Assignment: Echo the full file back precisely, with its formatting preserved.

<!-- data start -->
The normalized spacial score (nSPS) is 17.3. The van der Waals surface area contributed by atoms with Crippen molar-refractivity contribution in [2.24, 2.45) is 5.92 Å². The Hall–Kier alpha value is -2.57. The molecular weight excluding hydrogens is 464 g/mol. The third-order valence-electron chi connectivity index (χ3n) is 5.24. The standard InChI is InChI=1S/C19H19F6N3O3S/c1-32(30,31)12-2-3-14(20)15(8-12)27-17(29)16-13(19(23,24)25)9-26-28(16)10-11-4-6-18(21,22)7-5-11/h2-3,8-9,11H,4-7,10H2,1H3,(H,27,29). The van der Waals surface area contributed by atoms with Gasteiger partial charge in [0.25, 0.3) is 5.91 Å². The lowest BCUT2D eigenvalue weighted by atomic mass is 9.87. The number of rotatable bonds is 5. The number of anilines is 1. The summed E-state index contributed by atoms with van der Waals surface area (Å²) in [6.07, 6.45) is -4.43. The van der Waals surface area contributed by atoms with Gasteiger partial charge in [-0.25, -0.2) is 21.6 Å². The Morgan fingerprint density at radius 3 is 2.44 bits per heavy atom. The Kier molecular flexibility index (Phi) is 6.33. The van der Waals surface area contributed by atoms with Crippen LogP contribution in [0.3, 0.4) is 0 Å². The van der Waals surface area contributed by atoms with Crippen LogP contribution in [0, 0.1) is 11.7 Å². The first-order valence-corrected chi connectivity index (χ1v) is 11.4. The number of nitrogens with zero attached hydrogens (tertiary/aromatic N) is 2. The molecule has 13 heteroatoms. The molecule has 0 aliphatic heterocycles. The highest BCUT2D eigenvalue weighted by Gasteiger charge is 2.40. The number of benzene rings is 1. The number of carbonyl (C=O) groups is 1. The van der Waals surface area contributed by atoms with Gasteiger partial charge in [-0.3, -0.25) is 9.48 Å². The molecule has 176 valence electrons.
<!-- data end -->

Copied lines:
The normalized spacial score (nSPS) is 17.3. The van der Waals surface area contributed by atoms with Crippen molar-refractivity contribution in [2.24, 2.45) is 5.92 Å². The Hall–Kier alpha value is -2.57. The molecular weight excluding hydrogens is 464 g/mol. The third-order valence-electron chi connectivity index (χ3n) is 5.24. The standard InChI is InChI=1S/C19H19F6N3O3S/c1-32(30,31)12-2-3-14(20)15(8-12)27-17(29)16-13(19(23,24)25)9-26-28(16)10-11-4-6-18(21,22)7-5-11/h2-3,8-9,11H,4-7,10H2,1H3,(H,27,29). The van der Waals surface area contributed by atoms with Gasteiger partial charge in [0.25, 0.3) is 5.91 Å². The lowest BCUT2D eigenvalue weighted by atomic mass is 9.87. The number of rotatable bonds is 5. The number of anilines is 1. The summed E-state index contributed by atoms with van der Waals surface area (Å²) in [6.07, 6.45) is -4.43. The van der Waals surface area contributed by atoms with Gasteiger partial charge in [-0.25, -0.2) is 21.6 Å². The Morgan fingerprint density at radius 3 is 2.44 bits per heavy atom. The Kier molecular flexibility index (Phi) is 6.33. The van der Waals surface area contributed by atoms with Crippen LogP contribution in [0.3, 0.4) is 0 Å². The van der Waals surface area contributed by atoms with Crippen LogP contribution in [0, 0.1) is 11.7 Å². The first-order valence-corrected chi connectivity index (χ1v) is 11.4. The number of nitrogens with zero attached hydrogens (tertiary/aromatic N) is 2. The molecule has 13 heteroatoms. The molecule has 0 aliphatic heterocycles. The highest BCUT2D eigenvalue weighted by Gasteiger charge is 2.40. The number of benzene rings is 1. The number of carbonyl (C=O) groups is 1. The van der Waals surface area contributed by atoms with Gasteiger partial charge in [-0.3, -0.25) is 9.48 Å². The molecule has 176 valence electrons.